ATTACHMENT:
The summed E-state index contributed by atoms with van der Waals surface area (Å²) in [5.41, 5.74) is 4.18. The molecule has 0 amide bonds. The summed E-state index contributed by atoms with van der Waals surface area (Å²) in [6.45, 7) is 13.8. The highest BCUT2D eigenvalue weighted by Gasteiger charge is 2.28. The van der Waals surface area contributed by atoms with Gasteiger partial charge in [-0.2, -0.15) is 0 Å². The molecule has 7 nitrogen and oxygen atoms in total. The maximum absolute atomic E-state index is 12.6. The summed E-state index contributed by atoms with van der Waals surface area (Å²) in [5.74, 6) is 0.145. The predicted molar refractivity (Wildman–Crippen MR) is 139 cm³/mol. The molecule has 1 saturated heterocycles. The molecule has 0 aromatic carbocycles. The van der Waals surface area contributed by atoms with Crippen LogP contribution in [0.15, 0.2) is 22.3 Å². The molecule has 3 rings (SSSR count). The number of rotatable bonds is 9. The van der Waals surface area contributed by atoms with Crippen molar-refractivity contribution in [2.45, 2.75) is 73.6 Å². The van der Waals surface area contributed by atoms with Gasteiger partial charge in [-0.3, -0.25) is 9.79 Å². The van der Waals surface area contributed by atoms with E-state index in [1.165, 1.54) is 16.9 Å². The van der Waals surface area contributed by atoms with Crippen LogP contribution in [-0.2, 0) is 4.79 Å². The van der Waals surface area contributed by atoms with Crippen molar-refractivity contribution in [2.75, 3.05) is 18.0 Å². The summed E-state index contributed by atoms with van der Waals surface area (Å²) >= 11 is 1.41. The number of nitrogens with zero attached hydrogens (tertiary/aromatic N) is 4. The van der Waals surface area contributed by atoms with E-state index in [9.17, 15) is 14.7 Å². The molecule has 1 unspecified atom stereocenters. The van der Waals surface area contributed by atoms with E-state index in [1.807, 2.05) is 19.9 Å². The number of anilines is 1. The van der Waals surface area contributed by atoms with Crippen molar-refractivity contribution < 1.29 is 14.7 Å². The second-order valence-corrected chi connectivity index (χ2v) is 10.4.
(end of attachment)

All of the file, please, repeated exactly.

The summed E-state index contributed by atoms with van der Waals surface area (Å²) in [5.41, 5.74) is 4.18. The molecule has 0 amide bonds. The summed E-state index contributed by atoms with van der Waals surface area (Å²) in [6.45, 7) is 13.8. The highest BCUT2D eigenvalue weighted by Gasteiger charge is 2.28. The van der Waals surface area contributed by atoms with Gasteiger partial charge in [-0.2, -0.15) is 0 Å². The molecule has 7 nitrogen and oxygen atoms in total. The maximum absolute atomic E-state index is 12.6. The summed E-state index contributed by atoms with van der Waals surface area (Å²) in [5.74, 6) is 0.145. The predicted molar refractivity (Wildman–Crippen MR) is 139 cm³/mol. The molecule has 1 saturated heterocycles. The molecule has 0 aromatic carbocycles. The van der Waals surface area contributed by atoms with Crippen LogP contribution in [0.15, 0.2) is 22.3 Å². The molecule has 3 rings (SSSR count). The number of rotatable bonds is 9. The van der Waals surface area contributed by atoms with Crippen molar-refractivity contribution in [2.45, 2.75) is 73.6 Å². The van der Waals surface area contributed by atoms with Gasteiger partial charge in [-0.3, -0.25) is 9.79 Å². The van der Waals surface area contributed by atoms with E-state index in [1.165, 1.54) is 16.9 Å². The van der Waals surface area contributed by atoms with Crippen LogP contribution in [-0.2, 0) is 4.79 Å². The van der Waals surface area contributed by atoms with Crippen molar-refractivity contribution in [2.75, 3.05) is 18.0 Å². The summed E-state index contributed by atoms with van der Waals surface area (Å²) >= 11 is 1.41. The number of nitrogens with zero attached hydrogens (tertiary/aromatic N) is 4. The van der Waals surface area contributed by atoms with E-state index in [9.17, 15) is 14.7 Å². The molecule has 1 unspecified atom stereocenters. The van der Waals surface area contributed by atoms with E-state index in [1.807, 2.05) is 19.9 Å². The number of anilines is 1. The van der Waals surface area contributed by atoms with Crippen molar-refractivity contribution < 1.29 is 14.7 Å². The second-order valence-corrected chi connectivity index (χ2v) is 10.4.